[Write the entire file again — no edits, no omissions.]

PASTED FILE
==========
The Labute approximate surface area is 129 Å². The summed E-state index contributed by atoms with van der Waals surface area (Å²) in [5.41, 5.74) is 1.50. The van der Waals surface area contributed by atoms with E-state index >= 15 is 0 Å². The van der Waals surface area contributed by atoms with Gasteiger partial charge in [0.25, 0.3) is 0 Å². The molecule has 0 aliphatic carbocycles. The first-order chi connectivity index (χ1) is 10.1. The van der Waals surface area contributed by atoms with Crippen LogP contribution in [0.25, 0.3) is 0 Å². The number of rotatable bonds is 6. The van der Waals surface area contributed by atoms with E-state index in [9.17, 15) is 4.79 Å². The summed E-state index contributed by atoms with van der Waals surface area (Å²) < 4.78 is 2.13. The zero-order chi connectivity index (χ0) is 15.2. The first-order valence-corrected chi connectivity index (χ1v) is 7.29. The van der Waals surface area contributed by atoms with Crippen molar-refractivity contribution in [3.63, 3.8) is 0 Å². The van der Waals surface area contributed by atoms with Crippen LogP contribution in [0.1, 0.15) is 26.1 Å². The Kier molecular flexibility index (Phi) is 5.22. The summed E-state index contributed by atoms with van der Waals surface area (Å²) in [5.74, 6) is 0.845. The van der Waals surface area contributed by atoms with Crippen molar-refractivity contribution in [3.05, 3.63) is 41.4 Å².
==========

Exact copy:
The Labute approximate surface area is 129 Å². The summed E-state index contributed by atoms with van der Waals surface area (Å²) in [5.41, 5.74) is 1.50. The van der Waals surface area contributed by atoms with E-state index >= 15 is 0 Å². The van der Waals surface area contributed by atoms with Gasteiger partial charge in [0.25, 0.3) is 0 Å². The molecule has 0 aliphatic carbocycles. The first-order chi connectivity index (χ1) is 10.1. The van der Waals surface area contributed by atoms with Crippen LogP contribution in [0.25, 0.3) is 0 Å². The number of rotatable bonds is 6. The van der Waals surface area contributed by atoms with E-state index in [9.17, 15) is 4.79 Å². The summed E-state index contributed by atoms with van der Waals surface area (Å²) < 4.78 is 2.13. The zero-order chi connectivity index (χ0) is 15.2. The first-order valence-corrected chi connectivity index (χ1v) is 7.29. The van der Waals surface area contributed by atoms with Crippen molar-refractivity contribution in [3.63, 3.8) is 0 Å². The van der Waals surface area contributed by atoms with Crippen LogP contribution in [0.1, 0.15) is 26.1 Å². The Kier molecular flexibility index (Phi) is 5.22. The summed E-state index contributed by atoms with van der Waals surface area (Å²) in [5.74, 6) is 0.845. The van der Waals surface area contributed by atoms with Crippen molar-refractivity contribution in [3.05, 3.63) is 41.4 Å².